|Year : 2020 | Volume
| Issue : 10 | Page : 2121
Commentary: Pregnancy hormone to control intraocular pressure?
John D Akkara1, Anju Kuriakose2
1 Department of Ophthalmology, Little Flower Hospital and Research Centre, Angamaly; Department of Glaucoma, Westend Eye Hospital, Cochin, Kerala, India
2 Department of Retina, Aravind Eye Hospital, Chennai, Tamil Nadu, India
|Date of Web Publication||23-Sep-2020|
Dr. John D Akkara
Department of Glaucoma, Westend Eye Hospital, Kacheripady, Cochin - 682 018, Kerala
Source of Support: None, Conflict of Interest: None
|How to cite this article:|
Akkara JD, Kuriakose A. Commentary: Pregnancy hormone to control intraocular pressure?. Indian J Ophthalmol 2020;68:2121
Pregnancy and the body
Pregnancy is a time of profound physiological changes in a woman's body. In addition to the circulatory system changes and rearrangements in the abdomen, there are massive fluctuations in the hormonal levels, potentially leading to changes in each and every organ in her body.
Pregnancy and the eye
Studies in pregnant women have shown that there is increased retention of water in the corneal stroma probably due to hormonal changes. Central Corneal Thickness (CCT), Anterior Chamber Depth (ACD), and Anterior Chamber Angle (ACA) are higher in the third trimester of pregnancy than postpartum. There is increased plasticity of the anterior chamber before delivery, which presumably helps to counteract the excess intraocular pressure (IOP) rise during the second stage of labor.
Pregnancy, IOP, and glaucoma
During pregnancy, IOP is reduced in healthy women. Mechanisms proposed to include progesterone and relaxin induced increased aqueous outflow facility, decreased episcleral venous pressure, and gestational metabolic acidosis. For glaucoma patients in pregnancy, though a majority still shows the reduction in IOP, it can increase or remain stable too. This variable course of IOP may be due to the interplay of various hormones in pregnancy. Visual fields have also shown a variable outcome in pregnancy with a study showing progression in IOP or visual fields in 35% of the subjects.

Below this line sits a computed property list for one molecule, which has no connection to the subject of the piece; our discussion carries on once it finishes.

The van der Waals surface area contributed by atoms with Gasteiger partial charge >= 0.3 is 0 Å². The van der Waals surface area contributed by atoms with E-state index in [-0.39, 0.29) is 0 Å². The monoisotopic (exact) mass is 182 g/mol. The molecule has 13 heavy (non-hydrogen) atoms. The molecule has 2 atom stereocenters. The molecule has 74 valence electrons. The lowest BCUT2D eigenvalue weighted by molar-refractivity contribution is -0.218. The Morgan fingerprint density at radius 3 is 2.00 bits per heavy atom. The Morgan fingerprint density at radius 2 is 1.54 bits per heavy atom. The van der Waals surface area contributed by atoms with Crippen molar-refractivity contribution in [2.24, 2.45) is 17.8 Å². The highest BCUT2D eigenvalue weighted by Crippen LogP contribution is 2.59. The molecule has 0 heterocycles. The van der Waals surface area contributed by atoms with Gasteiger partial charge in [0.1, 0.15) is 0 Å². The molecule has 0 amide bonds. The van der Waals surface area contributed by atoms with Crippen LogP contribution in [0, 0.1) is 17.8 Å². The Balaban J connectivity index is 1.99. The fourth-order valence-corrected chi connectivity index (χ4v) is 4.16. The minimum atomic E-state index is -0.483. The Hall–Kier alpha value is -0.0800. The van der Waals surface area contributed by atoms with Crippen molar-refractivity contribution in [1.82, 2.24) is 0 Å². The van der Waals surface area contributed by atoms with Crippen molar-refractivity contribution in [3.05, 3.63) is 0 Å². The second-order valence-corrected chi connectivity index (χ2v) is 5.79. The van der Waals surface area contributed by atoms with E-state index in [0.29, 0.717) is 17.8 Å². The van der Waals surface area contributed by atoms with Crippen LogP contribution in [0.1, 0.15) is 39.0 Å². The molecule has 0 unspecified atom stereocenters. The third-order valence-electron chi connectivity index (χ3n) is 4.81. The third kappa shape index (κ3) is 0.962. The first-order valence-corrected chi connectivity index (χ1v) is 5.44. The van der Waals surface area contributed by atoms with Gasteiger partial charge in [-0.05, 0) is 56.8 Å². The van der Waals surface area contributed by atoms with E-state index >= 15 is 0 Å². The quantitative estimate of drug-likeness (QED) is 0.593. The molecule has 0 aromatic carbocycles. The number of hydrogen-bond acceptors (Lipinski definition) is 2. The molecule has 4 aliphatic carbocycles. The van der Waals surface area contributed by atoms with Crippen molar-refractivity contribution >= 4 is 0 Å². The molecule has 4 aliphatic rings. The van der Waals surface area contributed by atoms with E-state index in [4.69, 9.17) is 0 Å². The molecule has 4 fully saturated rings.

Glaucoma Medications in Pregnancy
Though topical medications are one of the easiest ways to control IOP, their risks in pregnancy have not been well established. There are currently no glaucoma medications in the United States Food and Drug Administration (FDA) Category A, which implies safety demonstrated in human trials. Brimonidine is classified under Category B, which presumes safety based on animal studies. Beta Blockers, Carbonic Anhydrase inhibitors, parasympathomimetics, and prostaglandin analogs are classified under Category C with uncertain safety. Selective LASER Trabeculoplasty (SLT) or Minimally Invasive Glaucoma Surgery (MIGS) may be options for pregnant glaucoma patients to reduce or stop unsafe glaucoma medications for the duration of the pregnancy. Since side effects during organogenesis are more dangerous, it is important to plan surgical or laser intervention before conception especially in uncontrolled glaucoma patients. Management of glaucoma during pregnancy is a delicate balance and may need collaboration between ophthalmologist, obstetrician, and neonatologist in high-risk pregnancies.,
Relaxin and glaucoma
Relaxin is a protein hormone presumed to be behind much of the IOP lowering effect in pregnancy. It is available commercially  and there is even a patent for its use, which expires in 2021. As mentioned in the accompanying study, relaxin has found experimental use in diseases such as cerebral cavernoma, osteosarcoma, and heart failure. In this study, the authors looked for the Relaxin receptor Relaxin/Insulin-Like Family Peptide Receptor 1 (RXFP1) in sections of the anterior segment of the eye and found it in inner uveal, corneoscleral and cribriform meshwork and Schlemm's canal endothelium.
Another recently studied Relaxin gene knockout (Rln -/-) mice showed that they had higher IOP, thicker corneas, larger endothelial cells, and lower endothelial cell density. They also found RXFP1 mRNA expression in the retina, cornea, sclera, and choroid, while RXFP2 was only in the cornea.
Even though Relaxin seems to have a potential to lower IOP, another study that used relaxin 2 in mice as eyedrops, intravitreally and intravenously found no lowering of IOP or change in arterial or venous diameter after 1 or 3 hours afterward.
Hope that newer targets for glaucoma medications would help us to medically treat uncontrolled glaucoma especially if a surgical option is not feasible.
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